deficiency the project may experience.


Cash delivery

The provision of some futures contracts that requires not delivery of underlying assets but
settlement according to the cash value of the asset.


Cash discount

An incentive offered to purchasers of a firm's product for payment within a specified time
period, such as ten days.


Cash dividend

A dividend paid in cash to a company's shareholders. The amount is normally based on
profitability and is taxable as income. A cash distribution may include capital gains and return of capital in
addition to the dividend.


cash dividend

Payment of cash by the firm to its shareholders.


Cash equivalent

A short-term security that is sufficiently liquid that it may be considered the financial
equivalent of cash.


Cash-equivalent items

Temporary investments of currently excess cash in short-term, high-quality
investment media such as treasury bills and Banker's Acceptances.


Cash Equivalents

Highly liquid, fixed-income investments with original maturities of three months or less.


Cash Equivalents

Instruments or investments of such high liquidity and safety that they are virtually equal to cash.


Cash flow

In investments, it represents earnings before depreciation , amortization and non-cash charges.
Sometimes called cash earnings. cash flow from operations (called funds from operations ) by real estate and
other investment trusts is important because it indicates the ability to pay dividends.


cash flow

An obvious but at the same time elusive term that refers to cash
inflows and outflows during a period. But the specific sources and uses
of cash flows are not clear in this general term. The statement of cash
flows, which is one of the three primary financial statements of a business,
classifies cash flows into three types: those from operating activities
(sales and expenses, or profit-making operations), those from
investing activities, and those from financing activities. Sometimes the
term cash flow is used as shorthand for cash flow from profit (i.e., cash
flow from operating activities).


cash flow

the receipt or disbursement of cash; when related
to capital budgeting, cash flows arise from the purchase,
operation, and disposition of a capital asset


Cash flow

cash received and paid over time.


Cash Flow

In investments, NET income plus DEPRECIATION and other noncash charges. In this sense, it is synonymous with cash EARNINGS. Investors focus on cash flow from operations because of their concern with a firm's ability to pay dividends.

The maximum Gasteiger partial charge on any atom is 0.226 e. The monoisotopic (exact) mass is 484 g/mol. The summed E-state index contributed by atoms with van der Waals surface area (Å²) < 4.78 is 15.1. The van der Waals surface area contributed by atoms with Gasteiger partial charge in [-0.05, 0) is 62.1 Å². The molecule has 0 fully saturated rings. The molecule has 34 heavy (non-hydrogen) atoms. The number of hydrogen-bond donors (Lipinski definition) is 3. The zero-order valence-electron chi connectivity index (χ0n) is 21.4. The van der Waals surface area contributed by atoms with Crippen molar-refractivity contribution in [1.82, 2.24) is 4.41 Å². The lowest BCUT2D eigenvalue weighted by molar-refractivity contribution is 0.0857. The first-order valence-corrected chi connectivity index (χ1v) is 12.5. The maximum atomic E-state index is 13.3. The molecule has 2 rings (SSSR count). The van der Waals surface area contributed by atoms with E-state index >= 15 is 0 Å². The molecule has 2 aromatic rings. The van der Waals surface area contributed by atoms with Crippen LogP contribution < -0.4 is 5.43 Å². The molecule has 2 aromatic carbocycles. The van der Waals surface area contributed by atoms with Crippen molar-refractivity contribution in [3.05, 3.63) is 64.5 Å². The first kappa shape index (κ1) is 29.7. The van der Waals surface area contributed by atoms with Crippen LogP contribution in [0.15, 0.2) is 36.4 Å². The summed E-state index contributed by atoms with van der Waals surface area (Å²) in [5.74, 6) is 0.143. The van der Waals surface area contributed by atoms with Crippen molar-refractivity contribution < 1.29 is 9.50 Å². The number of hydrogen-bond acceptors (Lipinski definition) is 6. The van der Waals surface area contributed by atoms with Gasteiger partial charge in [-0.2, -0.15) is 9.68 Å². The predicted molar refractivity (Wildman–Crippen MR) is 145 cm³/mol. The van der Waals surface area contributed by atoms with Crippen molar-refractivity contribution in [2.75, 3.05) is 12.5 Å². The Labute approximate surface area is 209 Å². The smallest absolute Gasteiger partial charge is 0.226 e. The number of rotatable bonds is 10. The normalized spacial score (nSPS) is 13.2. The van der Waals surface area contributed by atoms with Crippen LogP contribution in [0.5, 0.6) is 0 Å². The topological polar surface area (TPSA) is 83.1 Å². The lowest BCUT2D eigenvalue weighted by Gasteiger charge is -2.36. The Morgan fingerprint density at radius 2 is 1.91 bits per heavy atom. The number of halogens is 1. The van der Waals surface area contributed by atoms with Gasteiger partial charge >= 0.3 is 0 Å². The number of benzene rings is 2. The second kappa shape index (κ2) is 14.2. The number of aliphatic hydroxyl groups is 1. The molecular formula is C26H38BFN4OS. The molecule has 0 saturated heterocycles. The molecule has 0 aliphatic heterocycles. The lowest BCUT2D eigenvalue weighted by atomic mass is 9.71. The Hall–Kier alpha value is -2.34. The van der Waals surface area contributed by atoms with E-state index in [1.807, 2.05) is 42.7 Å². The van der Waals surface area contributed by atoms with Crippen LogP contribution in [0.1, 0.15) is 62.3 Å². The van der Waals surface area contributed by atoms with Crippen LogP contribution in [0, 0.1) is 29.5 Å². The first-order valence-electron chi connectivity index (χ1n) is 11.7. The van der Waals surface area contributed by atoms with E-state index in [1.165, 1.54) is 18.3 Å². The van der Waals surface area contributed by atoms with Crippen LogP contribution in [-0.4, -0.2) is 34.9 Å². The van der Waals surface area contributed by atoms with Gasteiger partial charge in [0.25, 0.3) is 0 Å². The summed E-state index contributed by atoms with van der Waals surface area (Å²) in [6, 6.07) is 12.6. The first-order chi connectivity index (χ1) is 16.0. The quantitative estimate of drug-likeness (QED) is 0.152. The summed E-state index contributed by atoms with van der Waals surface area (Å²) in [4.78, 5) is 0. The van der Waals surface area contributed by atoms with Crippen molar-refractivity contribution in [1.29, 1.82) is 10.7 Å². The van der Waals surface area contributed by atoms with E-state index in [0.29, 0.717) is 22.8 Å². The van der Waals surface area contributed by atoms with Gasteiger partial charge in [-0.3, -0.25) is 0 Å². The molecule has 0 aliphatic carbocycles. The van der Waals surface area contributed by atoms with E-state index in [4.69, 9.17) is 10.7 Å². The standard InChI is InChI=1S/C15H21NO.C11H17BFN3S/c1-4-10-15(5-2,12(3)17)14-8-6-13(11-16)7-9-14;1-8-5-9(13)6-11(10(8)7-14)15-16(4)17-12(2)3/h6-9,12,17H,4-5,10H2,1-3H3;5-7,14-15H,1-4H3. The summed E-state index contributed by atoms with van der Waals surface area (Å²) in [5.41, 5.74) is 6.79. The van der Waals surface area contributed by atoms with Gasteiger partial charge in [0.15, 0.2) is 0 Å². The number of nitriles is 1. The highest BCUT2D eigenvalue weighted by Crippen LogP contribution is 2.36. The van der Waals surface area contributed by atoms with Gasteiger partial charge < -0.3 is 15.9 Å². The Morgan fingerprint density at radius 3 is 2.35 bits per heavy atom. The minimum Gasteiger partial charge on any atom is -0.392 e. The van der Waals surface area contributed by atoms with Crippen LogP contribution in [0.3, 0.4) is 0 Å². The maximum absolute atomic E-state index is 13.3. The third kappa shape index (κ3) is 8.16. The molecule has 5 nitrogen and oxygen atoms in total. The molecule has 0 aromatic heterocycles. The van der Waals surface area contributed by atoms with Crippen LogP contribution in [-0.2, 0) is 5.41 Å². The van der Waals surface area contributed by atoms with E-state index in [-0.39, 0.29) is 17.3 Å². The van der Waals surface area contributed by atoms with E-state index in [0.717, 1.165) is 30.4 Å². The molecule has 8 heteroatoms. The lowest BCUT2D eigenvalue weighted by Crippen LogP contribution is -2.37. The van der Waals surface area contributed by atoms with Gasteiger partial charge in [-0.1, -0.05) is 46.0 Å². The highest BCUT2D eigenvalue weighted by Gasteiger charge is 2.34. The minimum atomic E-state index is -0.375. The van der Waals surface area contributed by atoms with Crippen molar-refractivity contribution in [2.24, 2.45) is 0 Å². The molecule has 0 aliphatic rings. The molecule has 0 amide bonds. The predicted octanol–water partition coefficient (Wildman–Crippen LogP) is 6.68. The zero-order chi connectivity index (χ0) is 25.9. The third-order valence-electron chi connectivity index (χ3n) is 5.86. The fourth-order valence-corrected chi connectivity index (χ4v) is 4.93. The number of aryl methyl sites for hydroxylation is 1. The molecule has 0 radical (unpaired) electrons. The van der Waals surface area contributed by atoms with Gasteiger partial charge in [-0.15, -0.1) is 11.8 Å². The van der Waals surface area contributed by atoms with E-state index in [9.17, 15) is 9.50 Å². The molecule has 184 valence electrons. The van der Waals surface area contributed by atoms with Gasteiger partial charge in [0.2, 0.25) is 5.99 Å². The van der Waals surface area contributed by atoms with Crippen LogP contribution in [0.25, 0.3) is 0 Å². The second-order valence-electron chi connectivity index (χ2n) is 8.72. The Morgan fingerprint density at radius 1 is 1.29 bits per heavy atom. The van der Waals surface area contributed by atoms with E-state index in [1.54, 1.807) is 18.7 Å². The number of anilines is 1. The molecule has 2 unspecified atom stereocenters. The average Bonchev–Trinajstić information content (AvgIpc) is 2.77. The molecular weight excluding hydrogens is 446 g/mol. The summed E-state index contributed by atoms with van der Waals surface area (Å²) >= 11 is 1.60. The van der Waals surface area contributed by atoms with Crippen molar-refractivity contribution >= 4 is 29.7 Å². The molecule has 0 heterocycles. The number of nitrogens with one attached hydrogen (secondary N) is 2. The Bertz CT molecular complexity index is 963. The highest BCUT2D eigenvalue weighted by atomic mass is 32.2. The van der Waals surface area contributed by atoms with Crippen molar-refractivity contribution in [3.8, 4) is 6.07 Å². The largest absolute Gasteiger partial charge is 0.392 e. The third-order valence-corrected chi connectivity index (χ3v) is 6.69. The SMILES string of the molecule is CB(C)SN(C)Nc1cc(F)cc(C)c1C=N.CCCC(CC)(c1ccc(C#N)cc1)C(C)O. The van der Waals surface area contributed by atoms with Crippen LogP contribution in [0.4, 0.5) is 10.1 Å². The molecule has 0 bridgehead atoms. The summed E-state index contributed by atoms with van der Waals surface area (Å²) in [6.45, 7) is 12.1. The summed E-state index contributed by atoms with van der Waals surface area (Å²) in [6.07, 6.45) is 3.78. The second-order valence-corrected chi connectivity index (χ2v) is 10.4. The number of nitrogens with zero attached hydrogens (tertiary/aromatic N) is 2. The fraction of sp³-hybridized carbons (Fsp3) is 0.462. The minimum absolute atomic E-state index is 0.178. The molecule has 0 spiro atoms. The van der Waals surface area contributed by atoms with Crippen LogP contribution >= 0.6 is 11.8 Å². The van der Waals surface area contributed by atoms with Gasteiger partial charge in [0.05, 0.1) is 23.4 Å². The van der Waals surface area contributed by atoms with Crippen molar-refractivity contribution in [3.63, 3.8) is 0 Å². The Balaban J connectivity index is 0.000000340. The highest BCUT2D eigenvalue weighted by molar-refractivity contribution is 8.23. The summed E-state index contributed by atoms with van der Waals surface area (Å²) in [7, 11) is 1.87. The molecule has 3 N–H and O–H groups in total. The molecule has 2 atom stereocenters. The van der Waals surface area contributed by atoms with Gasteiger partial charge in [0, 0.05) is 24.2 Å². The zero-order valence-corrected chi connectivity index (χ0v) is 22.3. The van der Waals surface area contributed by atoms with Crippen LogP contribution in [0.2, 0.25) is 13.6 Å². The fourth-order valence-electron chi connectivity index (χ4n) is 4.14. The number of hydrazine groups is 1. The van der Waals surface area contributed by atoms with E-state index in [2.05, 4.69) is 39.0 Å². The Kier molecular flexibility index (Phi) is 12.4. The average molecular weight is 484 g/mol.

Cash flow after interest and taxes

Net income plus depreciation.


Cash-flow break-even point

The point below which the firm will need either to obtain additional financing
or to liquidate some of its assets to meet its fixed costs.


Cash flow coverage ratio

The number of times that financial obligations (for interest, principal payments,
preferred stock dividends, and rental payments) are covered by earnings before interest, taxes, rental
payments, and depreciation.


Cash Flow Forecast

An estimate of the timing and amount of a company's inflows and outflows of money measured over a specific period of time typically monthly for one to two years then annually for an additional one to three years.


cash flow from operating activities, or cash flow from profit

This equals the cash inflow from sales during the period minus the cash
outflow for expenses during the period. Keep in mind that to measure
net income, generally accepted accounting principles require the use of
accrual-basis accounting. Starting with the amount of accrual-basis net
income, adjustments are made for changes in accounts receivable,
inventories, prepaid expenses, and operating liabilities—and depreciation
expense is added back (as well as any other noncash outlay
expense)—to arrive at cash flow from profit, which is formally labeled
cash flow from operating activities in the externally reported statement
of cash flows.


Cash flow from operations

A firm's net cash inflow resulting directly from its regular operations
(disregarding extraordinary items such as the sale of fixed assets or transaction costs associated with issuing
securities), calculated as the sum of net income plus non-cash expenses that were deducted in calculating net
income.


Cash flow matching

Also called dedicating a portfolio, this is an alternative to multiperiod immunization in
which the manager matches the maturity of each element in the liability stream, working backward from the
last liability to assure all required cash flows.


Cash flow per common share

cash flow from operations minus preferred stock dividends, divided by the
number of common shares outstanding.


Cash Flow Provided by Operating Activities

With some exceptions, the cash effects of transactions
that enter into the determination of net income, such as cash receipts from sales of goods
and services and cash payments to suppliers and employees for acquisitions of inventory and
expenses.


Cash Flow Provided or Used from Financing Activities

cash receipts and payments involving